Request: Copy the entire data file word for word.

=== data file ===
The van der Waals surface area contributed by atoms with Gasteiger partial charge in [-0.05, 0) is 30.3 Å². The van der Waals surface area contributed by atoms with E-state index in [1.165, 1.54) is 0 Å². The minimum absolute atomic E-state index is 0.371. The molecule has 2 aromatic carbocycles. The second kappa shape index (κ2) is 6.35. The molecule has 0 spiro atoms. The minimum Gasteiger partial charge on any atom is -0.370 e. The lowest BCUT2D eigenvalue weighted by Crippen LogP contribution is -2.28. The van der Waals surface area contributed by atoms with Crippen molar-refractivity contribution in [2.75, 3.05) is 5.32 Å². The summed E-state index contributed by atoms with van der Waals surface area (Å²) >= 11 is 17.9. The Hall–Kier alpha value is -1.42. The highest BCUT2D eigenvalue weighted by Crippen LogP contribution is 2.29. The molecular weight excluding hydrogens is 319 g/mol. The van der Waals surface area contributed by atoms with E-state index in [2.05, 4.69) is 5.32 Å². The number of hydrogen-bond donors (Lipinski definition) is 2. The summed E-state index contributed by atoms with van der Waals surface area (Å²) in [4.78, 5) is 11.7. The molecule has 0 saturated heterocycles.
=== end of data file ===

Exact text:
The van der Waals surface area contributed by atoms with Gasteiger partial charge in [-0.05, 0) is 30.3 Å². The van der Waals surface area contributed by atoms with E-state index in [1.165, 1.54) is 0 Å². The minimum absolute atomic E-state index is 0.371. The molecule has 2 aromatic carbocycles. The second kappa shape index (κ2) is 6.35. The molecule has 0 spiro atoms. The minimum Gasteiger partial charge on any atom is -0.370 e. The lowest BCUT2D eigenvalue weighted by Crippen LogP contribution is -2.28. The van der Waals surface area contributed by atoms with Crippen molar-refractivity contribution in [2.75, 3.05) is 5.32 Å². The summed E-state index contributed by atoms with van der Waals surface area (Å²) >= 11 is 17.9. The Hall–Kier alpha value is -1.42. The highest BCUT2D eigenvalue weighted by Crippen LogP contribution is 2.29. The molecular weight excluding hydrogens is 319 g/mol. The van der Waals surface area contributed by atoms with E-state index in [2.05, 4.69) is 5.32 Å². The number of hydrogen-bond donors (Lipinski definition) is 2. The summed E-state index contributed by atoms with van der Waals surface area (Å²) in [4.78, 5) is 11.7. The molecule has 0 saturated heterocycles.